Schedule of Talks: Autumn 2021

Time/Location : Seminar will be on Tuesdays 3:00-4:00pm via Zoom and occasionaly in person in Mw 154


 

TIME SPEAKER TITLE HOST
September 7 
T  
 
Michel Brion, CNRS and Institut Fourier Homomorphisms of algebraic groups: representability and rigidity Joshua
October 19 
T  
 
Padma Srinivasan (University of Georgia) Some Galois cohomology classes arising from the fundamental group of a curve Joshua
November 2 

 
Open
November 16 

 
Roberto Pirisi (University of Rome, Italy) Brauer groups of moduli of hyperelliptic curves and their compactifications, via cohomological invariants Joshua
November 30 
T  
 
Open


Schedule of Talks: Spring

Time/Location : Seminar will be on Tuesdays 3:00-4:00pm via Zoom and occasionaly in person in Mw 154


 

TIME  SPEAKER TITLE HOST
January 18 
T  
 
Fernandez Herrero (Cornell) Intrinsic construction of moduli spaces via affine grassmannians Joshua
February 1 
T  
 
Open
February 15 
T  
 
Rahul Singh (U Pittsburgh) Counting Parabolic principal G-bundles with nilpotent sections over P^1 Joshua
February 22 
T  
 
Agneet Dhillon (University of Western Ontario) The motive of Bun_G Joshua
March 8 
T  
 
Anand sawant, TIFR (Mumbai, India) Central extensions of algebraic groups through motivic homotopy theory Joshua
March 29 
T  
 
Open
April 12 
T  
 
Open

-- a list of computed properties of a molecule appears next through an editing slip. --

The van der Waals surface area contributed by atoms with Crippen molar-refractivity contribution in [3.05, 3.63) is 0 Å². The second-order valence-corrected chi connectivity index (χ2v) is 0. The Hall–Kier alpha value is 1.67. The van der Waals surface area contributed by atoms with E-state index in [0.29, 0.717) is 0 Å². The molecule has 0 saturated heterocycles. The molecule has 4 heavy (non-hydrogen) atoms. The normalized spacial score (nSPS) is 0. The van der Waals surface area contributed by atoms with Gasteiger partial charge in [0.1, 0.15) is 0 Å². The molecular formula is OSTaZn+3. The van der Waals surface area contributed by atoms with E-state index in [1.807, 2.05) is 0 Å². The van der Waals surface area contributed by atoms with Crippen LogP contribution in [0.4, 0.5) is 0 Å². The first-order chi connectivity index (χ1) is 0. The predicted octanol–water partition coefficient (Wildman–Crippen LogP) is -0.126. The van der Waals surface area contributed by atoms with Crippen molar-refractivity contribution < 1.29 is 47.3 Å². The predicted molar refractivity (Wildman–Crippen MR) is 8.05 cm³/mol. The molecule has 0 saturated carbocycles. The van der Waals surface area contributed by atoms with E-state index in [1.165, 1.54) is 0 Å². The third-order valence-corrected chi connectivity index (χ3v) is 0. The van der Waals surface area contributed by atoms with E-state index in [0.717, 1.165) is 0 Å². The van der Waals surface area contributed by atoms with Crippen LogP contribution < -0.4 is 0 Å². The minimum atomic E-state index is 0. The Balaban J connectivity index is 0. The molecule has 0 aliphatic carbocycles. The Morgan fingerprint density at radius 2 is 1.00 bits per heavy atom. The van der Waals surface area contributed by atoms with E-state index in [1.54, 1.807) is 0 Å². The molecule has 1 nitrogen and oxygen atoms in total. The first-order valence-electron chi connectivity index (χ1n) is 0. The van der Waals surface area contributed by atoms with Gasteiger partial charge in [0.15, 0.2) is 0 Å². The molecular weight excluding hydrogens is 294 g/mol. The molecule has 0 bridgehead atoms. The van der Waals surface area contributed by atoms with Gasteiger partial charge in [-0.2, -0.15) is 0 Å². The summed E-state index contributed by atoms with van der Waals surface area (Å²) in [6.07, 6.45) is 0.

April 26 
T  
 
Open

Abstracts

(Brion Talk) The topic of the talk is the functor of homomorphisms from G to H, where G and H are algebraic groups over a field k. When G is linearly reductive and H is smooth, we show that this functor is represented by a smooth scheme M; moreover, every orbit of H acting by conjugation on M is open. (The notion of linear reductivity will be discussed in detail during the talk). This result extends a theorem of Grothendieck in which G is of multiplicative type, and has applications to algebraic group actions on projective varieties.

Zoom details for this seminar: https://osu.zoom.us/j/91057354055?pwd=RlFTTCt5SFlDS3VKV01LWnJodlkwQT09 Meeting id: 910 5735 4055, Passcode: 033969

(Srinivasan talk) We will talk about a few Galois cohomology classes naturally arising from the fundamental group of a curve.

We will first talk about the Ceresa class, which is the image under a cycle class map of a canonical algebraic cycle associated to a curve in its Jacobian. This class vanishes for all hyperelliptic curves and was expected to be nonvanishing for non-hyperelliptic curves. In joint work with Dean Bisogno, Wanlin Li and Daniel Litt, we construct a non-hyperelliptic genus 3 quotient of the Fricke-Macbeath curve with vanishing Ceresa class, using the character theory of the automorphism group of the curve, namely, PSL_2(F_8).

Time permitting, we will also talk about some Galois cohomology classes that obstruct the existence of rational points on curves, by obstructing splittings to natural exact sequences coming from the fundamental group of a curve. In joint work with Wanlin Li, Daniel Litt and Nick Salter, we use these obstruction classes to give a new proof of Grothendieck’s section conjecture for the generic curve of genus g > 2. An analysis of the degeneration of these classes at the boundary of the moduli space of curves, combined with a specialization argument lets us produce infinitely many curves of each genus over p-adic fields and number fields that satisfy the section conjecture.